Hitler­land: Amer­i­can Eye­wit­ness­es to the Nazi Rise to Power

  • Review
By – March 7, 2012

Award-win­ning jour­nal­ist Andrew Nagors­ki looks at the years lead­ing up to Hitler’s rise to pow­er, the run-up to war, and the Holo­caust through the obser­va­tions and per­son­al tes­ti­monies of Amer­i­can diplo­mats, mil­i­tary attachés, jour­nal­ists, authors, and Olympic ath­letes who spent time in Ger­many and wit­nessed the unfold­ing of that night­mar­ish his­to­ry. A deft sto­ry­teller, Nagors­ki brings that his­to­ry to life.

Hitler­land sug­gests that Amer­i­cans were not with­out resources to under­stand the col­lapse of the Weimer Repub­lic and the sub­se­quent rush to ter­ror, war, and geno­cide. But that does not mean that Hitler’s inten­tions were obvi­ous from the out­set. There were an array of Amer­i­cans who observed events and some who met and spoke with Hitler, both when he was an aspir­ing leader and then the all-pow­er­ful Fuher. Among them were writ­ers Thomas Wolfe and Sin­clair Lewis, archi­tect Philip John­son, broad­cast­ers and jour­nal­ists Edward R. Mor­row, William Shir­er, Richard Hot­telet, and Dorothy Thomp­son, black his­to­ri­an W.E.B. DuBois, ath­lete Jesse Owens, diplo­mats William Dodd and his daugh­ter, Martha, and George Messer­smith, and, of course, avi­a­tor Charles Lind­bergh. Many were naïve and super­fi­cial in their obser­va­tions, some were sym­pa­thet­ic and even apol­o­gists for the Nazis, but most, like Shir­er, Thomp­son, and Con­sul Gen­er­al Messer­smith, were alarmed by what was hap­pen­ing around them even if they did not grasp the full impli­ca­tions. In the end, these Amer­i­can observers helped to alert a reluc­tant nation to the dan­ger of Nazi Ger­many, par­tic­u­lar­ly how it instilled hatred of Jews and ruth­less­ly elim­i­nat­ed its polit­i­cal oppo­nents. By doing so they grad­u­al­ly con­tributed to the ero­sion of iso­la­tion­ist sen­ti­ments and helped pre­pare their coun­try­men for the loom­ing war ahead. Nagors­ki opens up a win­dow into an era that we thought we already knew and allows these Amer­i­cans to tell their sto­ries with­out pass­ing judg­ment on their per­cep­tive­ness or the rec­ti­tude of their moral com­pass­es cloud­ed by the ben­e­fits of his­tor­i­cal hind­sight. Their voic­es prob­a­bly should have been more force­ful and exhort­ing but they can­not be blamed that more peo­ple did not heed the warnings.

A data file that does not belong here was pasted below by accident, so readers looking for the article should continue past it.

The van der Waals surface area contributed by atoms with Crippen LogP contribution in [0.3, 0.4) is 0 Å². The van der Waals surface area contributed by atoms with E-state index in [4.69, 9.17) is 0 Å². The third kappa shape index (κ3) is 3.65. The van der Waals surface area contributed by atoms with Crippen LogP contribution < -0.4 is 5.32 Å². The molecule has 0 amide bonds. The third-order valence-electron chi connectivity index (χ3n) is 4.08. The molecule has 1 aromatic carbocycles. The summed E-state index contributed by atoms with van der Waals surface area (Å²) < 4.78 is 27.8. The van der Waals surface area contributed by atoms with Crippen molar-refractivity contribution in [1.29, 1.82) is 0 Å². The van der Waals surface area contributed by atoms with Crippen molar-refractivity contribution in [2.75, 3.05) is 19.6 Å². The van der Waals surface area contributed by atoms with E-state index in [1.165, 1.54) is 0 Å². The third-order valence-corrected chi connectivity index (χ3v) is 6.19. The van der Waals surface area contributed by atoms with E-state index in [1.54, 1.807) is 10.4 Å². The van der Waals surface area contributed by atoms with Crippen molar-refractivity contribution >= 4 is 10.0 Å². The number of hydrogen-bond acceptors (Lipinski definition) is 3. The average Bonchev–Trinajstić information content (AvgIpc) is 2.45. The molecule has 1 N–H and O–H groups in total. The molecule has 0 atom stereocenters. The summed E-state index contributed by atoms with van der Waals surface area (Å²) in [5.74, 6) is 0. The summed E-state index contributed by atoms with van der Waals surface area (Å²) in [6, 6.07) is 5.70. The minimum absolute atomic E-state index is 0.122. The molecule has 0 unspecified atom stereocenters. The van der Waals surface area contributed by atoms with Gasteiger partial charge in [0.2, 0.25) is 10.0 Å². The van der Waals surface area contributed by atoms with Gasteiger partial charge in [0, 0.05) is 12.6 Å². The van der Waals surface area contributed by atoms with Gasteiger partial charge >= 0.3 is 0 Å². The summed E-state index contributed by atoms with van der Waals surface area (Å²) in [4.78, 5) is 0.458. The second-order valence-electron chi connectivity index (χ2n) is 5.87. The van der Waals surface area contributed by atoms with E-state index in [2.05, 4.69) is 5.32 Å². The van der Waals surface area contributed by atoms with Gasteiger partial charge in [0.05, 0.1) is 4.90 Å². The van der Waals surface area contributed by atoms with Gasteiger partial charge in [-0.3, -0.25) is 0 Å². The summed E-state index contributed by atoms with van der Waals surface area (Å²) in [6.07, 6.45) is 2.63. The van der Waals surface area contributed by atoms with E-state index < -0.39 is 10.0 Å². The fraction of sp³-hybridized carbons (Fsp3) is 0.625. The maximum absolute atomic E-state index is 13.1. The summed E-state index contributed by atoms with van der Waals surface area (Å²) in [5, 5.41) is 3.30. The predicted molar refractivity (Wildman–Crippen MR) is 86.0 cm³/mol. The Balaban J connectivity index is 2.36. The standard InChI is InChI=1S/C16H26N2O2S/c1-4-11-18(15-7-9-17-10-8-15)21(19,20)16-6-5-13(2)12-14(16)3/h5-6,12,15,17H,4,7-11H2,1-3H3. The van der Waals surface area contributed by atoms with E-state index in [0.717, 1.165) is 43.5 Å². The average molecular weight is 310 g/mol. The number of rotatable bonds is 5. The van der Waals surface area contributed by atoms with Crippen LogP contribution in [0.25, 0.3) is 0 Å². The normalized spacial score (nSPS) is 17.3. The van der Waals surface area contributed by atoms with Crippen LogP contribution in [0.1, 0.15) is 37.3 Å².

Michael N. Dobkows­ki is a pro­fes­sor of reli­gious stud­ies at Hobart and William Smith Col­leges. He is co-edi­tor of Geno­cide and the Mod­ern Age and On the Edge of Scarci­ty (Syra­cuse Uni­ver­si­ty Press); author of The Tar­nished Dream: The Basis of Amer­i­can Anti-Semi­tism; and co-author of The Nuclear Predicament.

Discussion Questions